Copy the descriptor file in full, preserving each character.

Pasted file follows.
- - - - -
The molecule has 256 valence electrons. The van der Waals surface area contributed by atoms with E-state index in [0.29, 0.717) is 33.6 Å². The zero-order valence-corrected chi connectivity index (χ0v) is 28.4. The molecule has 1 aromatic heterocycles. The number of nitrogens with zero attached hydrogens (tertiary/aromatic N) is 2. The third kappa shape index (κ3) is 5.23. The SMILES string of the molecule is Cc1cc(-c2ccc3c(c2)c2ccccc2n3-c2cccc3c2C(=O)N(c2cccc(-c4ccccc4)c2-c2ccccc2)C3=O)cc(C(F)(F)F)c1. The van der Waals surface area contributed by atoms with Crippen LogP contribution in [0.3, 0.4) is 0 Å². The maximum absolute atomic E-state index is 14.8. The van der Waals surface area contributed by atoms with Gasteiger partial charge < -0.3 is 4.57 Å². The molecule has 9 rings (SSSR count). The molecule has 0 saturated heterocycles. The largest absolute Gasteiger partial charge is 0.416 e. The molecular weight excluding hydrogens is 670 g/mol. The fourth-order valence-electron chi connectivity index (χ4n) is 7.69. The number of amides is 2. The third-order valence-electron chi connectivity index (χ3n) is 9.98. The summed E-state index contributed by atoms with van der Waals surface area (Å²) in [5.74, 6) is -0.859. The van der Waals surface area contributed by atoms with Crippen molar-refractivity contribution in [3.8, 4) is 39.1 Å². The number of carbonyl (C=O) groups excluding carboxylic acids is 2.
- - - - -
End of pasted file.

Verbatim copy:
The molecule has 256 valence electrons. The van der Waals surface area contributed by atoms with E-state index in [0.29, 0.717) is 33.6 Å². The zero-order valence-corrected chi connectivity index (χ0v) is 28.4. The molecule has 1 aromatic heterocycles. The number of nitrogens with zero attached hydrogens (tertiary/aromatic N) is 2. The third kappa shape index (κ3) is 5.23. The SMILES string of the molecule is Cc1cc(-c2ccc3c(c2)c2ccccc2n3-c2cccc3c2C(=O)N(c2cccc(-c4ccccc4)c2-c2ccccc2)C3=O)cc(C(F)(F)F)c1. The van der Waals surface area contributed by atoms with Crippen LogP contribution in [0.3, 0.4) is 0 Å². The maximum absolute atomic E-state index is 14.8. The van der Waals surface area contributed by atoms with Gasteiger partial charge < -0.3 is 4.57 Å². The molecule has 9 rings (SSSR count). The molecule has 0 saturated heterocycles. The largest absolute Gasteiger partial charge is 0.416 e. The molecular weight excluding hydrogens is 670 g/mol. The fourth-order valence-electron chi connectivity index (χ4n) is 7.69. The number of amides is 2. The third-order valence-electron chi connectivity index (χ3n) is 9.98. The summed E-state index contributed by atoms with van der Waals surface area (Å²) in [5.74, 6) is -0.859. The van der Waals surface area contributed by atoms with Crippen molar-refractivity contribution in [3.8, 4) is 39.1 Å². The number of carbonyl (C=O) groups excluding carboxylic acids is 2.